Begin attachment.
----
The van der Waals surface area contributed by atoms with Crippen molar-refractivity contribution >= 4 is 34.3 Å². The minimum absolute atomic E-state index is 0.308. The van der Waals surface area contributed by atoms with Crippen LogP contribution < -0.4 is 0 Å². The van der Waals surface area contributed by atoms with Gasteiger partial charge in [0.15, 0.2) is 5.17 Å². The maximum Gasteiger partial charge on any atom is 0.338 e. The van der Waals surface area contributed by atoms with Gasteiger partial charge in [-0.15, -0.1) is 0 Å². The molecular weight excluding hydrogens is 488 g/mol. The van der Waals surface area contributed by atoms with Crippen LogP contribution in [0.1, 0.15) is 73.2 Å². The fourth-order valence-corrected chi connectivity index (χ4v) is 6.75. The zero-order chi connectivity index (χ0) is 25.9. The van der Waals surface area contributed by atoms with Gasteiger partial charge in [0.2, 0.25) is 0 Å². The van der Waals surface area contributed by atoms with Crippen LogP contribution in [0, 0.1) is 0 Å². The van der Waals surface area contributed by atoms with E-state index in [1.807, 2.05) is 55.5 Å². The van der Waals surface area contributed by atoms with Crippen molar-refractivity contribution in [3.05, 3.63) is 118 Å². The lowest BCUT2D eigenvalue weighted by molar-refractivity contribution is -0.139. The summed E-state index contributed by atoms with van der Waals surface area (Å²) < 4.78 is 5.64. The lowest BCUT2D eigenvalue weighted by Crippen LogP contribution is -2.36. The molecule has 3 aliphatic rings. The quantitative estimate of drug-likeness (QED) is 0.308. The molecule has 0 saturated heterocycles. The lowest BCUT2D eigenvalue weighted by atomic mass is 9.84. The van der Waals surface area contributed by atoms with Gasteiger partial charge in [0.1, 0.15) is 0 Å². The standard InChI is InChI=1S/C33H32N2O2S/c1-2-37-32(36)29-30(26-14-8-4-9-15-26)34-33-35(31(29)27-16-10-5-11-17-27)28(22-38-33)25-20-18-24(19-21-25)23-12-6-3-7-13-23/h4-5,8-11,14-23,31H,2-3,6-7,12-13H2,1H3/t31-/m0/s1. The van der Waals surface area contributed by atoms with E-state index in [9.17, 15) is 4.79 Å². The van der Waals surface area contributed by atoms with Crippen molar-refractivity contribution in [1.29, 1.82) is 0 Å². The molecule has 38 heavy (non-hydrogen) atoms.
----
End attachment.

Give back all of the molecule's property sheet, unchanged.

The van der Waals surface area contributed by atoms with Crippen molar-refractivity contribution >= 4 is 34.3 Å². The minimum absolute atomic E-state index is 0.308. The van der Waals surface area contributed by atoms with Crippen LogP contribution < -0.4 is 0 Å². The van der Waals surface area contributed by atoms with Gasteiger partial charge in [0.15, 0.2) is 5.17 Å². The maximum Gasteiger partial charge on any atom is 0.338 e. The van der Waals surface area contributed by atoms with Gasteiger partial charge in [-0.15, -0.1) is 0 Å². The molecular weight excluding hydrogens is 488 g/mol. The van der Waals surface area contributed by atoms with Crippen LogP contribution in [0.1, 0.15) is 73.2 Å². The fourth-order valence-corrected chi connectivity index (χ4v) is 6.75. The zero-order chi connectivity index (χ0) is 25.9. The van der Waals surface area contributed by atoms with Gasteiger partial charge in [0.2, 0.25) is 0 Å². The van der Waals surface area contributed by atoms with Crippen LogP contribution in [0, 0.1) is 0 Å². The van der Waals surface area contributed by atoms with E-state index in [1.807, 2.05) is 55.5 Å². The van der Waals surface area contributed by atoms with Crippen molar-refractivity contribution in [3.05, 3.63) is 118 Å². The lowest BCUT2D eigenvalue weighted by molar-refractivity contribution is -0.139. The summed E-state index contributed by atoms with van der Waals surface area (Å²) < 4.78 is 5.64. The lowest BCUT2D eigenvalue weighted by Crippen LogP contribution is -2.36. The molecule has 3 aliphatic rings. The quantitative estimate of drug-likeness (QED) is 0.308. The molecule has 0 saturated heterocycles. The lowest BCUT2D eigenvalue weighted by atomic mass is 9.84. The van der Waals surface area contributed by atoms with Gasteiger partial charge in [0.1, 0.15) is 0 Å². The standard InChI is InChI=1S/C33H32N2O2S/c1-2-37-32(36)29-30(26-14-8-4-9-15-26)34-33-35(31(29)27-16-10-5-11-17-27)28(22-38-33)25-20-18-24(19-21-25)23-12-6-3-7-13-23/h4-5,8-11,14-23,31H,2-3,6-7,12-13H2,1H3/t31-/m0/s1. The van der Waals surface area contributed by atoms with E-state index in [9.17, 15) is 4.79 Å². The van der Waals surface area contributed by atoms with Crippen molar-refractivity contribution in [1.29, 1.82) is 0 Å². The molecule has 38 heavy (non-hydrogen) atoms.